ChatGPT Can do a Corporate Lobbyist's Job, Study Determines

OpenAI’s chatbot could help automate the murky business of corporate political influence, but that wouldn't necessarily be a good thing.
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An AI researcher at Stanford University has drafted a paper showing that OpenAI’s new chatbot, ChatGPT, has an aptitude for corporate lobbying. 

In his paper, John J. Nay argued that as language models continue to improve, so will their performance on corporate lobbying tasks. It suggests a future where corporate lobbyists, which make up the largest group of lobbyists on the Hill and spend billions of dollars a year influencing political decision-makers, will be able to automate the process of drafting legislation and sending letters to the government. 

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To test the theory, Nay input bills into ChatGPT and asked it to determine whether or not each bill was relevant to a company based on its 10-K filing, provide an explanation for why or why not, and determine a confidence level for the answer. If the system deemed the bill appropriate, it was then instructed to write a letter to the sponsors of the bill arguing for relevant changes to the legislation. Nay’s research found that the latest iteration of ChatGPT, which is based on the language model GPT-3.5, has an accuracy rate of 75.3 percent in guessing whether or not a bill is relevant and a 78.7 percent accuracy rate for predictions where its confidence level was greater than 90. 

For example, Nay input the Medicare Negotiation and Competitive Licensing Act of 2019, which was a proposed bill that required the Centers for Medicare and Medicaid to negotiate the prices for certain drugs that would ensure that its patients’ access to medicine is not at risk. ChatGPT decided that the bill is relevant to Nay’s inputted company, Alkermes Plc, because the company “develops and commercializes products designed to address the unmet needs of patients suffering from addiction and schizophrenia, which are both addressed in the bill.”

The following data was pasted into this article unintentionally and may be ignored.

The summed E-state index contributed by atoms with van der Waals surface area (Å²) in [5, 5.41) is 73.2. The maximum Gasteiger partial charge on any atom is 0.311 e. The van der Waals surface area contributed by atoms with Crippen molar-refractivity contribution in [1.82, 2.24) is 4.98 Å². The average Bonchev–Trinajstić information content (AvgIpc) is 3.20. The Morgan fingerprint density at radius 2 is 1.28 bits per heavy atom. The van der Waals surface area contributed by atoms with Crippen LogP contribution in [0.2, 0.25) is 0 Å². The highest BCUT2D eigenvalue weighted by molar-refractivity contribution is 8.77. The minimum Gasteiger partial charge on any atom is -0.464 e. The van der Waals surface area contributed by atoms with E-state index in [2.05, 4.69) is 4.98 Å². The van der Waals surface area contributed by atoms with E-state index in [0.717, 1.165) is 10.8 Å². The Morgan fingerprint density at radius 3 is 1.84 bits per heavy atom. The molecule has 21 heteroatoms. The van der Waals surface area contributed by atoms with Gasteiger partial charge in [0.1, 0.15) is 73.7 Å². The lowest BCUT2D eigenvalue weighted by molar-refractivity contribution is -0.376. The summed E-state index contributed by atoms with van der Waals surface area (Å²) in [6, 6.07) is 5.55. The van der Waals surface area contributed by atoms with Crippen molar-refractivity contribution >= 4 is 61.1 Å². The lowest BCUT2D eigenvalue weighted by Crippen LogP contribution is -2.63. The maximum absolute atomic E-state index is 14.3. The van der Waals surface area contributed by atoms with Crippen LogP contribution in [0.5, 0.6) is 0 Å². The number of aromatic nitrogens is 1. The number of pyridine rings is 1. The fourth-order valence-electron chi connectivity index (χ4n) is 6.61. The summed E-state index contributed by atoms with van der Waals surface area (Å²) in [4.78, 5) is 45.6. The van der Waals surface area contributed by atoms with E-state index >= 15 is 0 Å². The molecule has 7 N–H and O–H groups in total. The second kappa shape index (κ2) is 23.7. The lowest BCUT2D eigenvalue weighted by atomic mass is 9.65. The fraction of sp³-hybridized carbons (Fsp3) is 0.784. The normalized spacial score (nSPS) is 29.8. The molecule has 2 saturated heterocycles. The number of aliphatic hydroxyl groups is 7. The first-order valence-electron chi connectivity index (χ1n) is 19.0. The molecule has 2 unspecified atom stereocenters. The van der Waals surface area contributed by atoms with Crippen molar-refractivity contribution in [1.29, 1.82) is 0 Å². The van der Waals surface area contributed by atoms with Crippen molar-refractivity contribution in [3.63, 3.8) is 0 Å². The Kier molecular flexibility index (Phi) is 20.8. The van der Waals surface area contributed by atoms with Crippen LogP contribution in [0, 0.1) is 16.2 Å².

In its draft letter to Congress, ChatGPT wrote, “We are particularly supportive of the provisions in the bill that would require the Centers for Medicare & Medicaid Services (CMS) to negotiate with pharmaceutical companies regarding prices for drugs covered under the Medicare prescription drug benefit. … At Alkermes, we develop and commercialize products designed to address the unmet needs of patients suffering from addiction and schizophrenia. We have two key marketed products, ARISTADA and VIVITROL, which are used to treat these conditions. We believe that the provisions in the bill will help to ensure that our products are available to Medicare beneficiaries at a price they can afford.” 

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The letter even addressed amendments to the bill, recommending that it “include provisions that would provide additional incentives for pharmaceutical companies to negotiate with the CMS.” 

“We believe that this would help to ensure that the prices of drugs are kept in check and that Medicare beneficiaries have access to the medications they need,” the automated system wrote. 

Nay wrote that there are two potential benefits of “AI as lobbyist”: One is that it reduces the time it takes to perform rote tasks and allows people to focus on more high-level tasks, and the second is that it makes lobbying more democratic because non-profit organizations and individual citizens can access ChatGPT’s function as an affordable lobbying tool.  

However, Nay also warns that relying on AI systems for legislative decision-making can also bring about results that may not reflect a citizen’s actual desires and may slowly shift away from human-driven goals. He writes that law is reflective of citizen beliefs and social and cultural values, so if AI becomes involved, it could result in the corruption of democratic processes. 

With ChatGPT’s increasingly powerful writing capabilities, people are figuring out where and how to use the tool, without allowing it to overstep our human functions. For example, Microsoft is reportedly planning on launching a version of Bing that uses ChatGPT to answer search responses in a more conversational manner. On the other hand, New York City’s education department has banned student access from ChatGPT, due to concerns regarding students cheating on assignments. AI researchers have also warned of the dangers of misinformation, pointing out that ChatGPT’s answers—while impressive-sounding and well-written—are often just plain wrong.

The CEO of OpenAI, Sam Altman, has also warned users, “ChatGPT is incredibly limited, but good enough at some things to create a misleading impression of greatness. it's a mistake to be relying on it for anything important right now.”